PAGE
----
One of the most important questions you should arouse in an audience/reader is the Question. ‘What Happens Next?’ If you can master this skill of keeping your audience’s interest up with that question, then you’ll be on your way to a successful writing career.

How many times have you watched something that was not particularly engaging but the question what happens next kept you glued waiting for the answer?

I share a few tips below on how you can get your audience/reader asking themselves that Question.

  1. Get us to care about your characters: This starts with us getting emotionally invested in your characters to care enough about what happens to them. It doesn’t matter if it’s your villain or your protagonist, as long as we’ve connected with your characters, we’ll start rooting for them, in turn we’ll stay around to make sure they get what they want.
  2. The Motivation of Your Character: The WHY of your character has to be clear. Why do they want what they want? What’s at stake if they get or don’t get what they want. If the stakes are not clear, if we don’t know why your character is doing what they’re doing, then the question ‘What happens Next’ won’t matter to us. Make sure the Motivation of your Character is as clear as can be.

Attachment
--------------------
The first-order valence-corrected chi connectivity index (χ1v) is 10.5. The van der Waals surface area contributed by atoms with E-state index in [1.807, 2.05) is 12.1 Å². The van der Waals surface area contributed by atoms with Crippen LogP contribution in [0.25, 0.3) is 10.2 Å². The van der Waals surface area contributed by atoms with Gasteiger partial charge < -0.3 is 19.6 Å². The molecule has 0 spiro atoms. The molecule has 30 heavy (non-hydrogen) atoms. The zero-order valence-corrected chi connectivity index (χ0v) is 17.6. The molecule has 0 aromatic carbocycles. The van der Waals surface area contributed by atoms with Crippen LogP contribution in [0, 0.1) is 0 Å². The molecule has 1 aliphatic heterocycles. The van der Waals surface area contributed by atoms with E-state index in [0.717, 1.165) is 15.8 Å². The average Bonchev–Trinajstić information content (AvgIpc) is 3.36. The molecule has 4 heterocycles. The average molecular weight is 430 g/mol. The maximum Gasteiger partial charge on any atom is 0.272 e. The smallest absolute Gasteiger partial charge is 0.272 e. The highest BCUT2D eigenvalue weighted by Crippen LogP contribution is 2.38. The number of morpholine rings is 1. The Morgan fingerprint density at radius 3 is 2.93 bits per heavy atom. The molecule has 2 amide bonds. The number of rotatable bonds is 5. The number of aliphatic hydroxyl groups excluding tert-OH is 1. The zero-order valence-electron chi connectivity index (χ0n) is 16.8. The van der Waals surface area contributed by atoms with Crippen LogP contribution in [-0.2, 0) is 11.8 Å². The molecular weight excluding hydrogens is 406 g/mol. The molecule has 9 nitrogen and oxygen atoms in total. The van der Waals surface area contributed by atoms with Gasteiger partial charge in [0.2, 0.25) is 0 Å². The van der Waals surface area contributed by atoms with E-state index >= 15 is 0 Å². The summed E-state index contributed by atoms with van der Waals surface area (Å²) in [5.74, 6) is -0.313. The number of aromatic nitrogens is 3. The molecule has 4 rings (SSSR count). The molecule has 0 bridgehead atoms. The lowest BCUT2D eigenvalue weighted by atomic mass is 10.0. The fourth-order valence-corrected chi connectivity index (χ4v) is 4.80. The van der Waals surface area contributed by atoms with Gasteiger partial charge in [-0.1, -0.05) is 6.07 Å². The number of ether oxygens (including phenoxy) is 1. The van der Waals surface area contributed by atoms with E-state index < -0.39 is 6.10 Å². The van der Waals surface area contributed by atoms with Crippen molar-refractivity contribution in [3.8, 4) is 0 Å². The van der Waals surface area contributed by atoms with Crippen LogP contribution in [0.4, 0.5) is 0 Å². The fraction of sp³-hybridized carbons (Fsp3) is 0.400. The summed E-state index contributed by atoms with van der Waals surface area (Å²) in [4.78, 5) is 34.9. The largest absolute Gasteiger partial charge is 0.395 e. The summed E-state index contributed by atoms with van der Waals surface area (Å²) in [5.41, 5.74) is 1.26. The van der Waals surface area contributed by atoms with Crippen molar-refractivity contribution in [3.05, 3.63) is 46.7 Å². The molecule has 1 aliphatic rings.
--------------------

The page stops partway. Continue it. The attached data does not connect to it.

3. Raise the Stakes: Don’t keep the stakes in your story stagnant. Make sure you raise them throughout the story to keep the audience glued and wondering what happens next and if your character will get past the next hurdle. Also be sure not to repeat the same stakes, because the more we experience something emotionally, the less effect it has on us, so vary those obstacles to give us variety in as far as our emotions go.
  4. Don’t pay off before you set up something else: This ties in to raising the stakes. If you want the audience to keep asking what happens next, then make sure you set up another problem for your Protagonist before you solve the problem they’re currently going through.
  5. Add a Subplot: To prevent your story from getting linear and to allow your Main story room to breathe. Add in a subplot. This could be directly linked to your Protagonist, whether it’s a love interest or something else, but something that gets us to see your protagonist or the world of your story from a different Point of View. If done well, subplots help a lot in getting the audience more invested and asking ‘what happens next?’

Hope you’ve found these tips useful. Be sure to read more of those at

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